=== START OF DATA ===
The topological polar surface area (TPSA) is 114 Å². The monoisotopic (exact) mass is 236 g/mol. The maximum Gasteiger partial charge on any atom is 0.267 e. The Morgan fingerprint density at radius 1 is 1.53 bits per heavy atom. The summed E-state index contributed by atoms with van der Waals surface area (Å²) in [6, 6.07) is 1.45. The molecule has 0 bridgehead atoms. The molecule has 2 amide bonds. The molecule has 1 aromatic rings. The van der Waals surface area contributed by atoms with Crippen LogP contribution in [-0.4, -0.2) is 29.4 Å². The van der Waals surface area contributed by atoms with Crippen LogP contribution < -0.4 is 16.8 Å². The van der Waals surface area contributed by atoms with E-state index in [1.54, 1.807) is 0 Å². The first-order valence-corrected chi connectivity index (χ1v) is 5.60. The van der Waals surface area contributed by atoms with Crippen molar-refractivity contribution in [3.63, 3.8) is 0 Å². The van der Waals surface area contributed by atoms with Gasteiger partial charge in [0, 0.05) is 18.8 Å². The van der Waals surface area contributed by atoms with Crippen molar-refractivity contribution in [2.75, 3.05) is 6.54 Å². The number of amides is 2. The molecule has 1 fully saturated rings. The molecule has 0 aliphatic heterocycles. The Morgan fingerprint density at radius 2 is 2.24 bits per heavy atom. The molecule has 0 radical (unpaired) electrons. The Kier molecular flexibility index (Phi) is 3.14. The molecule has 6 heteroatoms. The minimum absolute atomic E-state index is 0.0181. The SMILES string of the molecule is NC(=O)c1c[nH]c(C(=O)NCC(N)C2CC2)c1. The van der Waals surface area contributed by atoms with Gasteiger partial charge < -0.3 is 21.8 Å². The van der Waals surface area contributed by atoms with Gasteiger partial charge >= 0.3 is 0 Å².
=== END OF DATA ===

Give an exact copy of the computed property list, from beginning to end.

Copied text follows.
The topological polar surface area (TPSA) is 114 Å². The monoisotopic (exact) mass is 236 g/mol. The maximum Gasteiger partial charge on any atom is 0.267 e. The Morgan fingerprint density at radius 1 is 1.53 bits per heavy atom. The summed E-state index contributed by atoms with van der Waals surface area (Å²) in [6, 6.07) is 1.45. The molecule has 0 bridgehead atoms. The molecule has 2 amide bonds. The molecule has 1 aromatic rings. The van der Waals surface area contributed by atoms with Crippen LogP contribution in [-0.4, -0.2) is 29.4 Å². The van der Waals surface area contributed by atoms with Crippen LogP contribution < -0.4 is 16.8 Å². The van der Waals surface area contributed by atoms with E-state index in [1.54, 1.807) is 0 Å². The first-order valence-corrected chi connectivity index (χ1v) is 5.60. The van der Waals surface area contributed by atoms with Crippen molar-refractivity contribution in [3.63, 3.8) is 0 Å². The van der Waals surface area contributed by atoms with Gasteiger partial charge in [0, 0.05) is 18.8 Å². The van der Waals surface area contributed by atoms with Crippen molar-refractivity contribution in [2.75, 3.05) is 6.54 Å². The number of amides is 2. The molecule has 1 fully saturated rings. The molecule has 0 aliphatic heterocycles. The Morgan fingerprint density at radius 2 is 2.24 bits per heavy atom. The molecule has 0 radical (unpaired) electrons. The Kier molecular flexibility index (Phi) is 3.14. The molecule has 6 heteroatoms. The minimum absolute atomic E-state index is 0.0181. The SMILES string of the molecule is NC(=O)c1c[nH]c(C(=O)NCC(N)C2CC2)c1. The van der Waals surface area contributed by atoms with Gasteiger partial charge < -0.3 is 21.8 Å². The van der Waals surface area contributed by atoms with Gasteiger partial charge >= 0.3 is 0 Å².